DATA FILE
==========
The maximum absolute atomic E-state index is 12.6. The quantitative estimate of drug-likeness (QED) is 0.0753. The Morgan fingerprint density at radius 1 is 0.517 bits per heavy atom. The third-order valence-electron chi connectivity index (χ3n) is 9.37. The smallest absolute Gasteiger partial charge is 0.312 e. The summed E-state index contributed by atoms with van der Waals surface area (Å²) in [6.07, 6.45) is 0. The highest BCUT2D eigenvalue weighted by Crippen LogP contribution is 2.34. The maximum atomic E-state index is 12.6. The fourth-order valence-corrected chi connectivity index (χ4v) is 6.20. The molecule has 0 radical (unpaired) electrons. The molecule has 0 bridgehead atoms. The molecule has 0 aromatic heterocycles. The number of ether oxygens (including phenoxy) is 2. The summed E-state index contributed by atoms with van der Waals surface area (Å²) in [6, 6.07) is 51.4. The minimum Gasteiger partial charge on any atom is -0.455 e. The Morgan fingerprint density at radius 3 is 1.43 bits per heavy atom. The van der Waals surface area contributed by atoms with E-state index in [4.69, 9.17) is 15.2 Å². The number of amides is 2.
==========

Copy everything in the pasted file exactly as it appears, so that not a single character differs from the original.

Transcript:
The maximum absolute atomic E-state index is 12.6. The quantitative estimate of drug-likeness (QED) is 0.0753. The Morgan fingerprint density at radius 1 is 0.517 bits per heavy atom. The third-order valence-electron chi connectivity index (χ3n) is 9.37. The smallest absolute Gasteiger partial charge is 0.312 e. The summed E-state index contributed by atoms with van der Waals surface area (Å²) in [6.07, 6.45) is 0. The highest BCUT2D eigenvalue weighted by Crippen LogP contribution is 2.34. The maximum atomic E-state index is 12.6. The fourth-order valence-corrected chi connectivity index (χ4v) is 6.20. The molecule has 0 radical (unpaired) electrons. The molecule has 0 bridgehead atoms. The molecule has 0 aromatic heterocycles. The number of ether oxygens (including phenoxy) is 2. The summed E-state index contributed by atoms with van der Waals surface area (Å²) in [6, 6.07) is 51.4. The minimum Gasteiger partial charge on any atom is -0.455 e. The Morgan fingerprint density at radius 3 is 1.43 bits per heavy atom. The van der Waals surface area contributed by atoms with E-state index in [4.69, 9.17) is 15.2 Å². The number of amides is 2.